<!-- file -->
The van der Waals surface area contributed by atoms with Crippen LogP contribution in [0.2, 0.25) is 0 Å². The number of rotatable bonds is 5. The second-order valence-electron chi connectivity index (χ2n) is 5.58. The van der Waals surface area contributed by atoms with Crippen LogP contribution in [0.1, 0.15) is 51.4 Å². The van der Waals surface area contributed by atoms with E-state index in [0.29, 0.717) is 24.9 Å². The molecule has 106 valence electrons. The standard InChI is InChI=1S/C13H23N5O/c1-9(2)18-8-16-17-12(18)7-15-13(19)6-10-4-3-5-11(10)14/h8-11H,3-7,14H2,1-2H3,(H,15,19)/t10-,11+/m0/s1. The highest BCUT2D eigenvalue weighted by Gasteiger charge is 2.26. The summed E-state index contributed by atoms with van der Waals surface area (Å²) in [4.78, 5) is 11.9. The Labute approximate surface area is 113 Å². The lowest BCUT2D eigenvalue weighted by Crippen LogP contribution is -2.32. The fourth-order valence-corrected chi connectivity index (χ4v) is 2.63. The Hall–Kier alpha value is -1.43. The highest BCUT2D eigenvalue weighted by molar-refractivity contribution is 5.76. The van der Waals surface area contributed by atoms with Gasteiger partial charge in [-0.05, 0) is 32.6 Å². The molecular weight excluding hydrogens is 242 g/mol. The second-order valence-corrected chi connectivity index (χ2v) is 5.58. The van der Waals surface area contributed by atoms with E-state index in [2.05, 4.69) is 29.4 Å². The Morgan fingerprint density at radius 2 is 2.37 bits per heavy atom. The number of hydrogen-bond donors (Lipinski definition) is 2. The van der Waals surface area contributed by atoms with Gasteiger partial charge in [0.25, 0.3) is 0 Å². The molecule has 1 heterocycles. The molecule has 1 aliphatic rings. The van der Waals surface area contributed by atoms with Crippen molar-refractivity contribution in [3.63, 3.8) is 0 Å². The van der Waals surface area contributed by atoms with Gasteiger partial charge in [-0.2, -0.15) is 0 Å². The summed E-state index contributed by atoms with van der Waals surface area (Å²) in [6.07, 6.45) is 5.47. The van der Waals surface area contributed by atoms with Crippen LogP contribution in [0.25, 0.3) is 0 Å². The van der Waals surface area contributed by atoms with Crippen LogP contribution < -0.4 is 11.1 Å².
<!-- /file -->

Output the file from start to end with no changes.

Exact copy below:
The van der Waals surface area contributed by atoms with Crippen LogP contribution in [0.2, 0.25) is 0 Å². The number of rotatable bonds is 5. The second-order valence-electron chi connectivity index (χ2n) is 5.58. The van der Waals surface area contributed by atoms with Crippen LogP contribution in [0.1, 0.15) is 51.4 Å². The van der Waals surface area contributed by atoms with E-state index in [0.29, 0.717) is 24.9 Å². The molecule has 106 valence electrons. The standard InChI is InChI=1S/C13H23N5O/c1-9(2)18-8-16-17-12(18)7-15-13(19)6-10-4-3-5-11(10)14/h8-11H,3-7,14H2,1-2H3,(H,15,19)/t10-,11+/m0/s1. The highest BCUT2D eigenvalue weighted by Gasteiger charge is 2.26. The summed E-state index contributed by atoms with van der Waals surface area (Å²) in [4.78, 5) is 11.9. The Labute approximate surface area is 113 Å². The lowest BCUT2D eigenvalue weighted by Crippen LogP contribution is -2.32. The fourth-order valence-corrected chi connectivity index (χ4v) is 2.63. The Hall–Kier alpha value is -1.43. The highest BCUT2D eigenvalue weighted by molar-refractivity contribution is 5.76. The van der Waals surface area contributed by atoms with Gasteiger partial charge in [-0.05, 0) is 32.6 Å². The molecular weight excluding hydrogens is 242 g/mol. The second-order valence-corrected chi connectivity index (χ2v) is 5.58. The van der Waals surface area contributed by atoms with E-state index in [2.05, 4.69) is 29.4 Å². The Morgan fingerprint density at radius 2 is 2.37 bits per heavy atom. The number of hydrogen-bond donors (Lipinski definition) is 2. The van der Waals surface area contributed by atoms with Gasteiger partial charge in [0.25, 0.3) is 0 Å². The molecule has 1 heterocycles. The molecule has 1 aliphatic rings. The van der Waals surface area contributed by atoms with Crippen molar-refractivity contribution in [3.63, 3.8) is 0 Å². The van der Waals surface area contributed by atoms with Gasteiger partial charge in [-0.2, -0.15) is 0 Å². The summed E-state index contributed by atoms with van der Waals surface area (Å²) in [6.07, 6.45) is 5.47. The van der Waals surface area contributed by atoms with Crippen LogP contribution in [0.25, 0.3) is 0 Å². The van der Waals surface area contributed by atoms with Crippen LogP contribution < -0.4 is 11.1 Å².